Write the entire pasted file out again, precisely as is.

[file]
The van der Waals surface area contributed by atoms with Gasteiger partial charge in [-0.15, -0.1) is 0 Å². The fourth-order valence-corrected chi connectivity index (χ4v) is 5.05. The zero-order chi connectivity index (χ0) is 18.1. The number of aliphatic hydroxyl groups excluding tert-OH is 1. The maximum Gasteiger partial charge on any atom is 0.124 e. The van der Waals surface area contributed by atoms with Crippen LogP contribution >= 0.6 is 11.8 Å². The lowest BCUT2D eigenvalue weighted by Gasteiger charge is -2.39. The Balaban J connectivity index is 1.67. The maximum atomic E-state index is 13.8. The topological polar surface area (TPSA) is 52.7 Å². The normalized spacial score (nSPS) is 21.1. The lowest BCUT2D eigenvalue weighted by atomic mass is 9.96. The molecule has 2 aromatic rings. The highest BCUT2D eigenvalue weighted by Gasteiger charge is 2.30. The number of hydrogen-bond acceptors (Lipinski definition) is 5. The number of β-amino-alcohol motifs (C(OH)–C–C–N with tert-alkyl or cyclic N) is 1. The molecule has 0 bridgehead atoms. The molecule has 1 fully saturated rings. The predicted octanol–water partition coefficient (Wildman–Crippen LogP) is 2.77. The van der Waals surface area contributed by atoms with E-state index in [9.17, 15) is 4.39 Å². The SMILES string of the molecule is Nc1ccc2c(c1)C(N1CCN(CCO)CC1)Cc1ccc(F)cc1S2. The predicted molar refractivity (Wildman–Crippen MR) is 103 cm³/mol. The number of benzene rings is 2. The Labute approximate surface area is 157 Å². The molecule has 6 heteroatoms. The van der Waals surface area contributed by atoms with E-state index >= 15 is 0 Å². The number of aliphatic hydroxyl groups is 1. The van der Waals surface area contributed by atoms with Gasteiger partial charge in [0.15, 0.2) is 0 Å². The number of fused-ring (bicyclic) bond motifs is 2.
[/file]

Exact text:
The van der Waals surface area contributed by atoms with Gasteiger partial charge in [-0.15, -0.1) is 0 Å². The fourth-order valence-corrected chi connectivity index (χ4v) is 5.05. The zero-order chi connectivity index (χ0) is 18.1. The number of aliphatic hydroxyl groups excluding tert-OH is 1. The maximum Gasteiger partial charge on any atom is 0.124 e. The van der Waals surface area contributed by atoms with Crippen LogP contribution >= 0.6 is 11.8 Å². The lowest BCUT2D eigenvalue weighted by Gasteiger charge is -2.39. The Balaban J connectivity index is 1.67. The maximum atomic E-state index is 13.8. The topological polar surface area (TPSA) is 52.7 Å². The normalized spacial score (nSPS) is 21.1. The lowest BCUT2D eigenvalue weighted by atomic mass is 9.96. The molecule has 2 aromatic rings. The highest BCUT2D eigenvalue weighted by Gasteiger charge is 2.30. The number of hydrogen-bond acceptors (Lipinski definition) is 5. The number of β-amino-alcohol motifs (C(OH)–C–C–N with tert-alkyl or cyclic N) is 1. The molecule has 0 bridgehead atoms. The molecule has 1 fully saturated rings. The predicted octanol–water partition coefficient (Wildman–Crippen LogP) is 2.77. The van der Waals surface area contributed by atoms with E-state index in [9.17, 15) is 4.39 Å². The SMILES string of the molecule is Nc1ccc2c(c1)C(N1CCN(CCO)CC1)Cc1ccc(F)cc1S2. The predicted molar refractivity (Wildman–Crippen MR) is 103 cm³/mol. The number of benzene rings is 2. The Labute approximate surface area is 157 Å². The molecule has 6 heteroatoms. The van der Waals surface area contributed by atoms with E-state index >= 15 is 0 Å². The number of aliphatic hydroxyl groups is 1. The van der Waals surface area contributed by atoms with Gasteiger partial charge in [0.15, 0.2) is 0 Å². The number of fused-ring (bicyclic) bond motifs is 2.